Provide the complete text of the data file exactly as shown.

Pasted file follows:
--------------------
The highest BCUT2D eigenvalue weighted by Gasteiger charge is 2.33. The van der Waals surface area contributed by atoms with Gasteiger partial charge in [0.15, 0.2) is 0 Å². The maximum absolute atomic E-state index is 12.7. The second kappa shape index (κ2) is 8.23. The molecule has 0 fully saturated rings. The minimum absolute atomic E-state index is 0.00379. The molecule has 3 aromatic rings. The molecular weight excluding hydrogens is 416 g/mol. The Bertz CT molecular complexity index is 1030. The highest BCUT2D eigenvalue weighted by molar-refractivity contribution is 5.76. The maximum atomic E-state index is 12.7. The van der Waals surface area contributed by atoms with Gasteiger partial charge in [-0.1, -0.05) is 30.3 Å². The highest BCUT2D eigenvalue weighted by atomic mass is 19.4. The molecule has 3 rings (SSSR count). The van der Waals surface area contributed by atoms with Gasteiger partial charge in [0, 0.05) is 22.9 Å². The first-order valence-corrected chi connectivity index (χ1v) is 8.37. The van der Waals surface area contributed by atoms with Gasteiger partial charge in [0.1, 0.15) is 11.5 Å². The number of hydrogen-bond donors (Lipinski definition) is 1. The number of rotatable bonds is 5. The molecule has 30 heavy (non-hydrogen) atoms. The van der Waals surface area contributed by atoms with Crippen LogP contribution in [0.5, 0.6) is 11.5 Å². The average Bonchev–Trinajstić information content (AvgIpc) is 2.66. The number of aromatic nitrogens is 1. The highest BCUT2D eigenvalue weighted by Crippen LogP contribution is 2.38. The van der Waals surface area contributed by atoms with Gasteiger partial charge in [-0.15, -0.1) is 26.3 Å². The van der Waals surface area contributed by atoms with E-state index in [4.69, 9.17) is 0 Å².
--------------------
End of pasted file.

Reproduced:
The highest BCUT2D eigenvalue weighted by Gasteiger charge is 2.33. The van der Waals surface area contributed by atoms with Gasteiger partial charge in [0.15, 0.2) is 0 Å². The maximum absolute atomic E-state index is 12.7. The second kappa shape index (κ2) is 8.23. The molecule has 0 fully saturated rings. The minimum absolute atomic E-state index is 0.00379. The molecule has 3 aromatic rings. The molecular weight excluding hydrogens is 416 g/mol. The Bertz CT molecular complexity index is 1030. The highest BCUT2D eigenvalue weighted by molar-refractivity contribution is 5.76. The maximum atomic E-state index is 12.7. The van der Waals surface area contributed by atoms with Gasteiger partial charge in [-0.1, -0.05) is 30.3 Å². The highest BCUT2D eigenvalue weighted by atomic mass is 19.4. The molecule has 3 rings (SSSR count). The van der Waals surface area contributed by atoms with Gasteiger partial charge in [0, 0.05) is 22.9 Å². The first-order valence-corrected chi connectivity index (χ1v) is 8.37. The van der Waals surface area contributed by atoms with Gasteiger partial charge in [0.1, 0.15) is 11.5 Å². The number of hydrogen-bond donors (Lipinski definition) is 1. The number of rotatable bonds is 5. The molecule has 30 heavy (non-hydrogen) atoms. The van der Waals surface area contributed by atoms with Crippen LogP contribution in [0.5, 0.6) is 11.5 Å². The average Bonchev–Trinajstić information content (AvgIpc) is 2.66. The number of aromatic nitrogens is 1. The highest BCUT2D eigenvalue weighted by Crippen LogP contribution is 2.38. The van der Waals surface area contributed by atoms with Gasteiger partial charge in [-0.15, -0.1) is 26.3 Å². The van der Waals surface area contributed by atoms with E-state index in [4.69, 9.17) is 0 Å².